Most dentists, Garvey said, are uncomfortable with performing this kind of treatment because they were never taught in school. He also said Medicaid can discourage dentists from treating certain patients because of the lower insurance payments they receive.
“If you go to your doctor somewhere and they take your tooth out, you'll pay anywhere from probably $130 to $250 or something like that,” Garvey said. “Well, traditionally Medicaid pays me $27.”
One of the ways to fix this issue of discomfort working with people with disabilities, Garvey said, is to teach the new generation of dentists how to treat people with disabilities. While Garvey is performing surgeries at the College of Dentistry, he brings in UF students to assist him and learn.
“Now we're expecting our students to have a higher level of understanding about this, and therefore a better level of comfort with providing this kind of care,” Garvey said.
Garvey said he would like to set up dental offices specialized in treating people with disabilities strategically around Florida so there is easier access. He said the key to avoiding emergency surgeries is maintaining routine dental care. In order for patients to have routine dental care, they need to be close to dentists that have the resources to treat them.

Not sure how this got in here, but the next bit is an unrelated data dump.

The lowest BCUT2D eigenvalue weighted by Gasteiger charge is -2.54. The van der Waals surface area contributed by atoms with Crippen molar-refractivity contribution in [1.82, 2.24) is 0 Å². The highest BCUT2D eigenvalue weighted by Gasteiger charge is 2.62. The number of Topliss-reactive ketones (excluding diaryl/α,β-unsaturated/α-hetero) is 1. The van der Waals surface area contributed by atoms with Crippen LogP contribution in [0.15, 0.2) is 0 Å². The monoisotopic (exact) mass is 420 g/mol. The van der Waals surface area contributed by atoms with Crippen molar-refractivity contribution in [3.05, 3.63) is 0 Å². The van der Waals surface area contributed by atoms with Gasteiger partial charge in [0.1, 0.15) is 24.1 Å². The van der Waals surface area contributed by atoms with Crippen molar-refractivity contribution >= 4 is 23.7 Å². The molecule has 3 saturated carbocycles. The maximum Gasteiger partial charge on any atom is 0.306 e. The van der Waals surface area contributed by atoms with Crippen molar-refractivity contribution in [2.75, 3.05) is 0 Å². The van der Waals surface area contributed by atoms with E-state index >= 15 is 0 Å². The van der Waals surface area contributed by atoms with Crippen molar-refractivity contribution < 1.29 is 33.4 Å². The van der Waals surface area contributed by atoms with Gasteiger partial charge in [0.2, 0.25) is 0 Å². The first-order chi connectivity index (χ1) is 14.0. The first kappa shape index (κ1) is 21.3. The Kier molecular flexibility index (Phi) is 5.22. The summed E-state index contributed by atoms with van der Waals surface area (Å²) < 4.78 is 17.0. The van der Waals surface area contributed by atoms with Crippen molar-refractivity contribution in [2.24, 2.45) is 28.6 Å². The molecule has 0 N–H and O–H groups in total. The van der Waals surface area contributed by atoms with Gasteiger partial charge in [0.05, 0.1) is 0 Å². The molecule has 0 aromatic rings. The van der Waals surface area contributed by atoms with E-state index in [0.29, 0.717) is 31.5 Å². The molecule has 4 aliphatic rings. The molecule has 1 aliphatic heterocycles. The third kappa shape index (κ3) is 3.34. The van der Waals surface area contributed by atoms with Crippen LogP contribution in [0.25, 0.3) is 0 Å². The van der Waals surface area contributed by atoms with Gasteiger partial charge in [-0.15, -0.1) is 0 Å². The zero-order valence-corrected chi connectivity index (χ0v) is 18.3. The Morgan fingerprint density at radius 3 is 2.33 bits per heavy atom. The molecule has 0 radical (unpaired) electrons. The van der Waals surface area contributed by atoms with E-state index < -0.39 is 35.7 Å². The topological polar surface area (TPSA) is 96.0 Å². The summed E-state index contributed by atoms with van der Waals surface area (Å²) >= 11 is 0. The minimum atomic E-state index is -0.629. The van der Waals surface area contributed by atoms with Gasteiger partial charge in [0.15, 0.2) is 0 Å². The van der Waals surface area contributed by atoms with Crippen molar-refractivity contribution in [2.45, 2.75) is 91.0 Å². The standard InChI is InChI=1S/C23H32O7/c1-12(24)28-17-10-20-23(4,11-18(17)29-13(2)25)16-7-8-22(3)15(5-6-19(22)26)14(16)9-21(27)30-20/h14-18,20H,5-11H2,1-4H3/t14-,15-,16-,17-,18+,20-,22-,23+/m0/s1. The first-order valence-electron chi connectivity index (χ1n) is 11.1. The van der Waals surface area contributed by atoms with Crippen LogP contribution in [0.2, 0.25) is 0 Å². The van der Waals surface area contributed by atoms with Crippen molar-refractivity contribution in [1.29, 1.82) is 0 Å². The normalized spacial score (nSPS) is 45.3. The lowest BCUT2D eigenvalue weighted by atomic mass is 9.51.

CARD at UF is working on increasing access to oral health care for people with disabilities. Robin Byrd, coordinator of educational programs at CARD, said some doctors are discouraged to treat patients with special needs because of increased treatment costs, fear of the unknown, time-consuming procedures, untrained staff and the need for special equipment.
Byrd said CARD helps patients with disabilities tolerate treatment by developing a behavior plan specific to each patient. Before a dental appointment, Byrd will show the patient pictures of the procedure and talk them through it. Byrd said she also sometimes takes the patient into the room prior to the appointment so they can get used to the environment.
“It just really depends on the patient,” Byrd said. “I think each person with autism is unique, and each plan should be unique.”
CARD, Byrd said, also helps families find community health care services in Florida. When the family attends their dental appointment, Byrd said she helps direct them to other useful resources like speech language or occupational therapy. The team then helps the family transition back into their own community.
“I'll say, well, let's come up with a plan — let's get you some support,” Byrd said. “And they just cry.”
Even with these resources, Susan said she is unsure whether Medicaid will cover Curtis’ surgery because her plan does not include services from UF. But, the mother said she is relieved her son finally received the treatment he needed. And, Susan said, she is grateful for Curtis.
“I had the blessing of having a child with a disability,” Susan said. “It gave me a voice because I have to be his voice.”